Have you ever mentioned that you want to create an application and the person before you asked whether you’re talking about a web app, native app or hybrid app? No? Well then you can simply use your imagination and try to answer that question. Suppose you don’t know the difference, you will probably react in one way or another, out of the following:
- You’ll give a quizzical expression and say “what?!”
- You randomly pick one and then lose it when the person comes up with follow up questions
- Just say “I don’t know yet” and ask for their advice (safest option)
However, the best solution is to save yourself from the embarrassment and gain some useful general knowledge regarding the topic. You chose to read this article so I guess you’re already doing that. Kudos!
If you believe that websites and web apps are the same thing, you’re not wrong. A web app can be defined as an application that a user can access on the internet via feeding a URL in a web browser; sound familiar? However, websites are usually associated with static informational content, whereas web apps are expected to be more on the interactive side. Web pages of Netflix and Trivago can be categorized as web apps, while web pages like Huffingpost and Wikipedia can be called websites. See the difference? Web apps can also be described as progressive websites; they allow users to do things instead of just providing viewable data.
Most of the applications that you download on your mobile device from an app store, are in fact Native apps. All Native apps are specific to the operating system of your device, such as Android, iOS, and Windows. Apps like Whatsapp, Instagram and Candy Crush are available on Google Play, Apple Store and Windows store. If you think it’s a single application that is available on all platforms, you’re in the dark. The truth is that the same idea of an app was developed for all three operating systems separately, i.e the Whatsapp app on an Android smartphone will not work on an iPhone.
Native applications for different mobile platforms are written in specific computer languages, using distinct development tools. Applications native to Apple devices are built with Swift or Objective C, Android apps use Java, and Windows apps are mainly written in C#. The standard components for each platform accommodate developers in creating compatible versions of their app for each. As the majority of mobile applications are native, there’s no denying that it has its advantages, as opposed to web and hybrid apps.
Native apps are capable of acquiring greater intimacy with the audience, given their convenient placement on the screens of our smartphones that we keep close 24/7. They are made to be utterly nimble and responsive; they quickly launch on the touch of your finger. Among their advanced features are ‘push notifications’ that keep us on our toes – a devilish invention to grab our attention. They can access different features of our devices, such as camera and GPS; this information is used to provide a more personalized experience that keeps us hooked. Native applications don’t compromise on UI/UX and tend to be user-friendly on every operating system.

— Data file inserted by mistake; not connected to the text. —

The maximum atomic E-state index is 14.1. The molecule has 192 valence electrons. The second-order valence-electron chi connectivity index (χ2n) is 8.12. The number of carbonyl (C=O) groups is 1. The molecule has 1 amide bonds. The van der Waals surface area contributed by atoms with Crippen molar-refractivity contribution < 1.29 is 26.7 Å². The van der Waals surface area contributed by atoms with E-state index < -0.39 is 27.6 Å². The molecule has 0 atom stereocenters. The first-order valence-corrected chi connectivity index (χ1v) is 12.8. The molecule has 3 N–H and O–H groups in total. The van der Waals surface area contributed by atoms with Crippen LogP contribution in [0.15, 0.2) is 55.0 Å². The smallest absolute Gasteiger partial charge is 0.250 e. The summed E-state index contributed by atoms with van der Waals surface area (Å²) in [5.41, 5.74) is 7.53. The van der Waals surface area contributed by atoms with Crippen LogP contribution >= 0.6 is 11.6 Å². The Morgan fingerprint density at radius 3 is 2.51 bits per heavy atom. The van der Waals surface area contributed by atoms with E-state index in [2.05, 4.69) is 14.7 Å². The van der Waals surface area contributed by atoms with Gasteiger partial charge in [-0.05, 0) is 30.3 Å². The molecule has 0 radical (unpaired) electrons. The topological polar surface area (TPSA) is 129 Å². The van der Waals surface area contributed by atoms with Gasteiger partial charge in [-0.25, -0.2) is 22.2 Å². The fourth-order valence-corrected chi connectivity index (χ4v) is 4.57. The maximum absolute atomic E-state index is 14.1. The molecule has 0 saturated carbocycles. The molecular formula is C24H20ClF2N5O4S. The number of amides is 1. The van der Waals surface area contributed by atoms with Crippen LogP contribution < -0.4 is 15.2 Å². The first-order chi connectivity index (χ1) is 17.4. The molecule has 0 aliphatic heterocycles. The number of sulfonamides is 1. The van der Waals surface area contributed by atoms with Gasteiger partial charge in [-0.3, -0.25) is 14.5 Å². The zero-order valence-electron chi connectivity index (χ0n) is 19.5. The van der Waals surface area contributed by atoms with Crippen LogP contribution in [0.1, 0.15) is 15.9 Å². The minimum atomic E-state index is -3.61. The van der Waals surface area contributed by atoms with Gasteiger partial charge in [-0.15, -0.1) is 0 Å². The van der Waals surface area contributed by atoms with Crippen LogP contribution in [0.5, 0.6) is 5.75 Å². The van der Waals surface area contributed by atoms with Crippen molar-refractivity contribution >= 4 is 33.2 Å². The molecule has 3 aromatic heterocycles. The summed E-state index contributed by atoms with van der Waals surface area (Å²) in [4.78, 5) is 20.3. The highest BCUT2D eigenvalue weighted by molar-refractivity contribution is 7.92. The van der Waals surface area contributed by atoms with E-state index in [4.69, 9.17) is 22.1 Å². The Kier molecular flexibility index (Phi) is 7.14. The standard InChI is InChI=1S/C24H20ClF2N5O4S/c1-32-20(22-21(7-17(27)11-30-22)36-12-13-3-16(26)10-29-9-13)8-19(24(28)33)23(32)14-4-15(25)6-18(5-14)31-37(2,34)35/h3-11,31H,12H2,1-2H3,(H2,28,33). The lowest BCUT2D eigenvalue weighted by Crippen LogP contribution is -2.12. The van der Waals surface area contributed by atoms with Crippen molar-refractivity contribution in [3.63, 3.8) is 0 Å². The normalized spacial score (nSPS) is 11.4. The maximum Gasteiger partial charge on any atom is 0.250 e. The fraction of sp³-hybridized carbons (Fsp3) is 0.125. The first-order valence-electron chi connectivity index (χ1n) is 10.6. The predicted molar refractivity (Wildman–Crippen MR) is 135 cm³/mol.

The added leverage in native apps does come with an added price, which means they are quite costly compared to web and hybrid apps. Development takes up a lot of time, especially if you’re building your application for multiple mobile platforms; each platform requires a unique codebase. Developers usually specialize in one department, so you may have to hire two whole teams to work independently on the Android and iOS version.
As the name might suggest, a Hybrid application is the result of a merger between a native and web app – it is literally a web app disguised as a native app. It costs slightly more than a web app, but is not as expensive as the native kind. Most startups go for web apps because it is the cheapest investment and a classic MVP (minimum viable product) move. Initially, a company or individual may have doubts about their product, so directly going for the native approach does not seem feasible. Relying on a web app alone becomes a barrier to the progress of a business, as it remains aloof from the larger audience.
Lesser people will make the effort to access an app through their web browser on a daily basis. Hybrid is the perfect solution as it lets users access your content/services by installing your application from the app store like any native app. The primary benefit of hybrid apps is that a single code-base is applicable to every platform. This saves substantial time + money, and scaling + maintenance becomes comfortable. The application can be built like a web app and still have several features of native apps. Yes, there are drawbacks when you compare the overall performance with native apps.
Hybrid apps have a cross-platform nature, so providing an optimum experience for every user is tough. In order to achieve a design that is universally compatible, you may have to make undesired changes here and there. Hybrid apps display content in a browser-like component called webview, which can only mimic a native app to a certain extent. Several apps with complex functionalities do not cope well with cross-platform development. Trying to turn them into a hybrid duplicate of native apps becomes more costly than developing multiple real native apps. The hybrid solution usually works for the simplest kind of apps that do not demand much of native features.
Native apps are the clear winner as far as UI/UX are concerned, but they are not the right choice for everyone. The main deciding factor is your budget and the potential of your app to hit a massive audience on a daily-basis. I’m sure that learning the true meaning of all three categories of apps will help you narrow down possibilities. If not that, at least now you can save yourself from embarrassment when someone asks you the question I mentioned at the beginning of this article. Good Luck!